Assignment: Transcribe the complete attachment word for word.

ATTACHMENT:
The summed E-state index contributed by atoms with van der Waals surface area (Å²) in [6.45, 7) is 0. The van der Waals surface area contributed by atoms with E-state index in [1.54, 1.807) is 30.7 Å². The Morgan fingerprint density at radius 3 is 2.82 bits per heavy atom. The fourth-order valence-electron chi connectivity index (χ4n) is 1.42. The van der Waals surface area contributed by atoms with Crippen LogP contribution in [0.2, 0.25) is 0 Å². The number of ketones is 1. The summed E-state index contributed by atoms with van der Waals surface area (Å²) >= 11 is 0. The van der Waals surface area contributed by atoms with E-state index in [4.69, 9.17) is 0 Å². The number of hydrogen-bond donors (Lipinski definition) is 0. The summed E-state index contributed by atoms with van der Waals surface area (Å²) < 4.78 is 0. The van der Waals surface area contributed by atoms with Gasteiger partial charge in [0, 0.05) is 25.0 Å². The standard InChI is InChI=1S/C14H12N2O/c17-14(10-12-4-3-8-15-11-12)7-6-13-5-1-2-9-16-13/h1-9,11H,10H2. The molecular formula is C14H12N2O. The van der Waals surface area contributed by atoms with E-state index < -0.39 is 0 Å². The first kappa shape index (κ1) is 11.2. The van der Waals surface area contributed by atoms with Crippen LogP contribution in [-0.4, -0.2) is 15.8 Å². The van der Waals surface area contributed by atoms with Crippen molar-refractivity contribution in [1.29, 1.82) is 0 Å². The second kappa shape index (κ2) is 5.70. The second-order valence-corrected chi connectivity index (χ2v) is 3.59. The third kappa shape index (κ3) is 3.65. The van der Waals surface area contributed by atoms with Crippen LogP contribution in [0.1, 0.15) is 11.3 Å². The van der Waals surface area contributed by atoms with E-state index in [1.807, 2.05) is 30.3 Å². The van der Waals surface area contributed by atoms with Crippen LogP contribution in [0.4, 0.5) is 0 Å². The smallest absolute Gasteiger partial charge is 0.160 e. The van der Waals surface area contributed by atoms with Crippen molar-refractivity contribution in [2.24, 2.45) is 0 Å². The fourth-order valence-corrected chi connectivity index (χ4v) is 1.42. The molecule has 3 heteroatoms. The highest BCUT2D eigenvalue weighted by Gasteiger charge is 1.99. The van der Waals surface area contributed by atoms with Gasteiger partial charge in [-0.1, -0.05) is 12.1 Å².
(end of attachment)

The summed E-state index contributed by atoms with van der Waals surface area (Å²) in [6.45, 7) is 0. The van der Waals surface area contributed by atoms with E-state index in [1.54, 1.807) is 30.7 Å². The Morgan fingerprint density at radius 3 is 2.82 bits per heavy atom. The fourth-order valence-electron chi connectivity index (χ4n) is 1.42. The van der Waals surface area contributed by atoms with Crippen LogP contribution in [0.2, 0.25) is 0 Å². The number of ketones is 1. The summed E-state index contributed by atoms with van der Waals surface area (Å²) >= 11 is 0. The van der Waals surface area contributed by atoms with E-state index in [4.69, 9.17) is 0 Å². The number of hydrogen-bond donors (Lipinski definition) is 0. The summed E-state index contributed by atoms with van der Waals surface area (Å²) < 4.78 is 0. The van der Waals surface area contributed by atoms with Gasteiger partial charge in [0, 0.05) is 25.0 Å². The standard InChI is InChI=1S/C14H12N2O/c17-14(10-12-4-3-8-15-11-12)7-6-13-5-1-2-9-16-13/h1-9,11H,10H2. The molecular formula is C14H12N2O. The van der Waals surface area contributed by atoms with E-state index < -0.39 is 0 Å². The first kappa shape index (κ1) is 11.2. The van der Waals surface area contributed by atoms with Crippen LogP contribution in [-0.4, -0.2) is 15.8 Å². The van der Waals surface area contributed by atoms with Crippen molar-refractivity contribution in [1.29, 1.82) is 0 Å². The second kappa shape index (κ2) is 5.70. The second-order valence-corrected chi connectivity index (χ2v) is 3.59. The third kappa shape index (κ3) is 3.65. The van der Waals surface area contributed by atoms with Crippen LogP contribution in [0.1, 0.15) is 11.3 Å². The van der Waals surface area contributed by atoms with E-state index in [1.807, 2.05) is 30.3 Å². The van der Waals surface area contributed by atoms with Crippen LogP contribution in [0.4, 0.5) is 0 Å². The smallest absolute Gasteiger partial charge is 0.160 e. The van der Waals surface area contributed by atoms with Crippen molar-refractivity contribution in [2.24, 2.45) is 0 Å². The fourth-order valence-corrected chi connectivity index (χ4v) is 1.42. The molecule has 3 heteroatoms. The highest BCUT2D eigenvalue weighted by Gasteiger charge is 1.99. The van der Waals surface area contributed by atoms with Gasteiger partial charge in [-0.1, -0.05) is 12.1 Å².